As spring approaches, management of forages and crops is important for success
Forages haven’t awaken from their winter slumber, but now is the time to develop a plan for forages and crops.
Terry Halleran, University of Missouri Extension agronomy field specialists, said it’s essential to map out your plans before the growing season.
Pastures and fields
Now is an excellent time to overseed pastures and fields. Halleran prefers a mixture of red cover, lespedeza and alsike.
“Alsike is the same as red cover, but red clover likes the dryer conditions and better pH, where the alsike will take the weather conditions,” Halleran said. “My farm has some heavy wet-weather springs, so I’m going to blend that together and throw in some summer lespedeza for the expansion of summer pasture. I already have some white clover to dilute the hot fescue.”
Halleran said legumes could be broadcasted, but the seed must have contact with the soil.
“The trick is that you have to have that pasture eaten down pretty tight so the seed will work its way to the dirt,” he said. “If you can, put cows back on a field and let the cows hoof it in. You can no-till it later on in the year, but as muddy as it gets, I like to broadcast because it’s fast.”
The freezing and thawing of the soil helps draw seeds into the ground. Producers should consider drilling seed after the last frost date.
“The whole key is to get that seed/soil contact,” Halleran said. “The biggest mistake people make is thinking they can go out and throw seed over the top of pasture that hasn’t been taken down or that has a lot of thatch on it. I overate my pastures a little this fall and got the thatch off of there because I knew I was going to sew red clover.”
Management of forages is a part of being a livestock producer, a part some producers forget.
“You can wonder if you need a better bull, if you had younger cows, used AI, changed your feed ration, but no one stops to think about the most expensive thing on your farm, and that’s the land. Grass is the cheapest food source you can have, and if you’re abusing that through weed contamination, a lack of fertilizer and overgrazing, it’s making your operation cost more because there is nothing there to eat, and you’re going to have to buy it, or you can sell your cows.”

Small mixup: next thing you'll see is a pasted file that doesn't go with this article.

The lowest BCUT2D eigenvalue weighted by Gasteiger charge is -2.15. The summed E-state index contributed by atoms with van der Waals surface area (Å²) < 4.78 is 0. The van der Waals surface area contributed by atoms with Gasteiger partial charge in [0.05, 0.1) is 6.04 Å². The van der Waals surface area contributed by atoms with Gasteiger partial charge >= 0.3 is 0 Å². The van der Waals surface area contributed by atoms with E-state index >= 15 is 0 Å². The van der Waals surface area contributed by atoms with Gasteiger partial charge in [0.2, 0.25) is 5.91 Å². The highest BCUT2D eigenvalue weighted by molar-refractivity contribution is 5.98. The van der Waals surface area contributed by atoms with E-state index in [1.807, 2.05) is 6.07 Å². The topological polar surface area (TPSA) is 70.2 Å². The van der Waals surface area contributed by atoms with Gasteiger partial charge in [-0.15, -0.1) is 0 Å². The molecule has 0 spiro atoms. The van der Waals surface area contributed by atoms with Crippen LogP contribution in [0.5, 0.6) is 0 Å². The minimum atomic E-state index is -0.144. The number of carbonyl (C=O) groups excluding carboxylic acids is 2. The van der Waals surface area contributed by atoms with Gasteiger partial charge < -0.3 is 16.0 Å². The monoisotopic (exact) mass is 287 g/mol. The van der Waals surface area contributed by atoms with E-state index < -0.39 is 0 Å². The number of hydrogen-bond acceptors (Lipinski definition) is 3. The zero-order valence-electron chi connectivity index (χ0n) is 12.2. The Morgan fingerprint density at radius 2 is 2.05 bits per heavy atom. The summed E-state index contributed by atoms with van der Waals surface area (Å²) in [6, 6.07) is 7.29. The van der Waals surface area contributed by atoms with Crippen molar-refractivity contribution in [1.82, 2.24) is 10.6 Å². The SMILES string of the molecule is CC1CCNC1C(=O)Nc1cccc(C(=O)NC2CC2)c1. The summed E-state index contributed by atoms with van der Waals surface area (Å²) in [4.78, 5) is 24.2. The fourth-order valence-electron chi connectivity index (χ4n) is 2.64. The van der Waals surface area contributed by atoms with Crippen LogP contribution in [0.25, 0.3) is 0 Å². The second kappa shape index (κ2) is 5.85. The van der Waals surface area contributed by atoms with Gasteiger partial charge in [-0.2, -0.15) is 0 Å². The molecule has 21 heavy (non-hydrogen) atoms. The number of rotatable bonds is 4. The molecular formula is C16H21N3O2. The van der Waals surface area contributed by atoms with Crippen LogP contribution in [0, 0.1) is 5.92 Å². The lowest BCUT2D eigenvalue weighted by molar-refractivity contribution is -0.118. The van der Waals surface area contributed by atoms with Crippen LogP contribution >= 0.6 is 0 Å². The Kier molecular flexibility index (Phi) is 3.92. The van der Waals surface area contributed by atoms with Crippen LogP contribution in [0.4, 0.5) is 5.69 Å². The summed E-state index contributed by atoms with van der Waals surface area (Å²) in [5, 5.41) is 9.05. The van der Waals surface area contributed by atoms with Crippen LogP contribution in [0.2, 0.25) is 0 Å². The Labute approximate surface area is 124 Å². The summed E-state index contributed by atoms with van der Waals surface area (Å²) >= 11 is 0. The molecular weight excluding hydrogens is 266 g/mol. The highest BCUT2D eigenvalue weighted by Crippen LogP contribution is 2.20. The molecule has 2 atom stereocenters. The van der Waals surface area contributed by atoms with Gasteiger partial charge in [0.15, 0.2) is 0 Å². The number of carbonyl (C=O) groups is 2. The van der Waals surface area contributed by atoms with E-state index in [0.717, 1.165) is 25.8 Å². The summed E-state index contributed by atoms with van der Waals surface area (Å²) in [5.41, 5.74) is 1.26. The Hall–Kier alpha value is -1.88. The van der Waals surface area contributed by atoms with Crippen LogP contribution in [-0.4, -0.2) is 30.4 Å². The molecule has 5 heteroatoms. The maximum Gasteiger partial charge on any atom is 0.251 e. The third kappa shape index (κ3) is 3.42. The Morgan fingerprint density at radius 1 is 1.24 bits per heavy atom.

“Things will start popping in March and April, and we will see if people can get their corn in the ground in time this year,” Halleran speculated. “There shouldn’t be any problem with moisture; we should have plenty. The snow we got might even add a little nitrogen to the ground.”
Halleran said any nitrogen added by snow is not typically a “major amount.”
It’s too early to begin working ground for some crops, but there are ways to fill any idle time.
“Now is the time to put your equipment in the barn and go through it. Check your bearings and make sure everything is in working order. Put that time to use inside and getting ready to go out in the field as soon as you can.”
He also recommended that producers know what crop they want to plant and what variety.
“Also, talk to the fertilizer dealer about getting access to fertilizers,” Halleran advised. “One big question is the availability of ammonium nitrate; it’s getting harder and harder because of the rules and regulations on that. Also, they need to make sure they have ordered their seed because there have been times when we have seen seed shortages. If they are considering doing a particular crop, they need to think about that, and if we have those strange weather events like we have had, you will sit there with corn seed in the shop, and it just keeps raining. Then you will get to the point of ‘how long can I wait?’ Farmers may want to see if they can return seed if it exceeds the planting date and trade it for something else.”
Most producers try to have their corn in the ground by April 15.